Totally Addicted to Pablo: How Narcos fuelled an unlikely pop culture obsession

Why are we all so fascinated by the story of this notorious cartel boss?

Words

Emily Bray

Pablo Escobar and the Medellín Cartel are having a bit of a moment. From Netflix’s Narcos to Tom Cruise’s crazy turn as Barry Seal in American Made, it’s clear that, despite the fact that (spoiler alert) he died almost a quarter of a century years ago, Escobar is now more popular than ever. Smuggling tons of cocaine across continents during the late 1970s and ’80s, Escobar’s notorious cartel ruthlessly murdered anyone who got in their way. Really they and everyone associated with them should be abhorred. So why are we all so obsessed with their story?

The paradox of Escobar’s character is a constant source of fascination. He is typically portrayed as both hero and villain – a self-styled Colombian Robin Hood who took from the rich and gave to the poor. The first season of Narcos revealed the philanthropic works of Escobar, showing him donating generously to the people of his home city. At the same time we see just how ruthless and brutal he could be, as his unique plato-o-plomo management style left behind a trail of corpses.

With a reputation for bumping off anyone who dared to interfere with his business, Escobar is thought to have been responsible for the deaths of around 4,000 people. Lose concentration for just a moment while watching Narcos, and you’ll likely miss someone being despatched. The dichotomy of the ‘good’ and ‘bad’ sides of Escobar is part of what keeps audiences coming back for more.

In Jungian theory, one of the ‘Seven Basic Plots’ is the rags to riches journey where the poor protagonist acquires power and wealth. This narrative obviously applies to Escobar, who famously had more money than he could count. Narcos loves to emphasise this, with humorous montages showing bundles of cash and nowhere left to stash it. But money – specifically an excess of it – is also a frequent theme in films relating to Escobar and the work of the cartel more widely.

In Ted Demme’s 2001 film, Blow, Johnny Depp’s happy-go-lucky cocaine trafficker George Jung is catapulted from the breadline to an obscenely flush existence (again with multiple scenes of rooms overflowing with dollar bills). The problem of where to put heaps of cash is a recurring motif of films about drug trafficking and cartels, with Doug Liman’s American Made the most recent to centre itself around a character who resorts to burying bags of dough in his backyard. Such wild rags-to-riches narrative arcs often make for exciting viewing, as few of us will ever be in the position to receive such a windfall. Not everyone is so easily morally corruptible, but there is something romantic and the idea of having so much money.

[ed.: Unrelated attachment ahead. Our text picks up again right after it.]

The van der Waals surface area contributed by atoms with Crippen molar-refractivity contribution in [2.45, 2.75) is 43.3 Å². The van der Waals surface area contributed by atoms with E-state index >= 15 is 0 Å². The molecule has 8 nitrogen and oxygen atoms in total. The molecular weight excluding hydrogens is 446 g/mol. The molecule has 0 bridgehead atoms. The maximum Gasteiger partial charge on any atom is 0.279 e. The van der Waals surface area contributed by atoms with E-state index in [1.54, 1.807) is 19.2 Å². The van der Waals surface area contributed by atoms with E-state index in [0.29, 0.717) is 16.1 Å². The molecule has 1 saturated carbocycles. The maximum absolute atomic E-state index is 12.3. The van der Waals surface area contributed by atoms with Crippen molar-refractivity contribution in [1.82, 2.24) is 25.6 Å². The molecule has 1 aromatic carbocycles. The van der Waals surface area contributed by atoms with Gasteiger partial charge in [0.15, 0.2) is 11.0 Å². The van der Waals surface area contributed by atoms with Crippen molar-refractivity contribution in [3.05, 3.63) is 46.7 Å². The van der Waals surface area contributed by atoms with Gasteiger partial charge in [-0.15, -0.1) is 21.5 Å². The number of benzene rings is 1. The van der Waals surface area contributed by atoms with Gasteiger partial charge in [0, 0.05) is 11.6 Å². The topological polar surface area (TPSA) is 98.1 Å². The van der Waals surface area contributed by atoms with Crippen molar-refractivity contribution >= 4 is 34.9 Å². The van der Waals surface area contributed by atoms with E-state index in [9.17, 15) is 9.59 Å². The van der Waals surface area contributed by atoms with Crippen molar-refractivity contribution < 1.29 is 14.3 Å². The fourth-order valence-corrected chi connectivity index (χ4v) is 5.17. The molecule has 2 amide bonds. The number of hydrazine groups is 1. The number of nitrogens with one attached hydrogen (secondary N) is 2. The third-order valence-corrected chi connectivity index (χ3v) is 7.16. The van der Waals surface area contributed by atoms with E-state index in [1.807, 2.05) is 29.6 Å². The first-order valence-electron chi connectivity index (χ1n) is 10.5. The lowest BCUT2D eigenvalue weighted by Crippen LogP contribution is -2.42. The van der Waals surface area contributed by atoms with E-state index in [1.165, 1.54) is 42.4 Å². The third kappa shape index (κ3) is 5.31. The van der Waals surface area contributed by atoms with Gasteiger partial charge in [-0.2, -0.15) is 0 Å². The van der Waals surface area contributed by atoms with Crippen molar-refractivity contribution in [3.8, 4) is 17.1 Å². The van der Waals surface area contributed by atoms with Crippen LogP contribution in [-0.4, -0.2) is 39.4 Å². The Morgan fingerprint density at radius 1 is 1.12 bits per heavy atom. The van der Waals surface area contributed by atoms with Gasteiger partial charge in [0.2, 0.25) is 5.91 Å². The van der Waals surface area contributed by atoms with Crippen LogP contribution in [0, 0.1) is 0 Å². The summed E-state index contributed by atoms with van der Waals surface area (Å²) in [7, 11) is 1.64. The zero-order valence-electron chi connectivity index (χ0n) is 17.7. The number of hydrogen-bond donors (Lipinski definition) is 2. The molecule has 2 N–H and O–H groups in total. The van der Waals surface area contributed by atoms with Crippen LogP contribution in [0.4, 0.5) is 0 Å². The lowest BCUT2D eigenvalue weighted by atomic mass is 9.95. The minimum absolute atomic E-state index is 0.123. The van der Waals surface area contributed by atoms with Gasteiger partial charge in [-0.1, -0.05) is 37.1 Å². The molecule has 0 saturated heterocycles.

As these protagonists become rich beyond their wildest dreams, so their lifestyles become more glamorous and dangerous. In Narcos, even Escobar’s outwardly grim self-made prison, La Catedral, is internally a flashy combination of spa, nightclub and casino. He is always surrounded by beautiful women and endlessly hosts fabulous parties. Similarly Blow’s George Jung and American Made’s Barry Seal conspicuously splash out on fast cars, designer clothes and expensive jewellery.

But as the stakes get higher, so lifespans generally get shorter and endings get stickier. Particularly in case of Barry Seal who was literally counting the days before his own inevitable bumping off, after snitching on Escobar. Multiple gruesome executions in Narcos constantly reminded us what a merciless operator Escobar was. Perhaps the most chilling act of violence is the recruiting of an unsuspecting child to blow up an airplane (his target was presidential candidate César Gaviria Trujillo, whose regime was of significant irritation to Escobar).

It is incredible to think although not actually pulling the trigger, he has the blood of every single one of these victims on his hands. And with most of the Narcos characters based on real people, there is always a reference point. Notably DEA agent Javier Peña and series narrator Steve Murphy were both consultants on the show and provided facts about their experiences with Escobar and at the DEA. These first hand accounts and the real-life footage that is peppered throughout the programme ensure maximum chilling authenticity.

The image of ’80s excess presented by the likes of Narcos and American Made is at once exotic, extreme and undeniably entertaining – at a time when turning on the news makes you want to crawl into a hole and never speak to anyone ever again, these tales of daring and hedonism provide a welcome escape. Yet very rarely do these dramatised true stories deal with the wider consequences. They are swashbuckling adventures filled with guns, girls and gringos, in which the risk is always worth taking simply because the instantaneous rewards are so great.

Often it’s hard to believe some of this actually happened, but perhaps the one thing that keeps us coming back for more is the knowledge that it really did. With Narcos location scout Carlos Muñoz Portal found shot dead in Mexico just last week, it appears that cartel related troubles in Central and South America are far from being a thing of the past.

Published 20 Sep 2017

Tags: Pablo Escobar Wagner Moura

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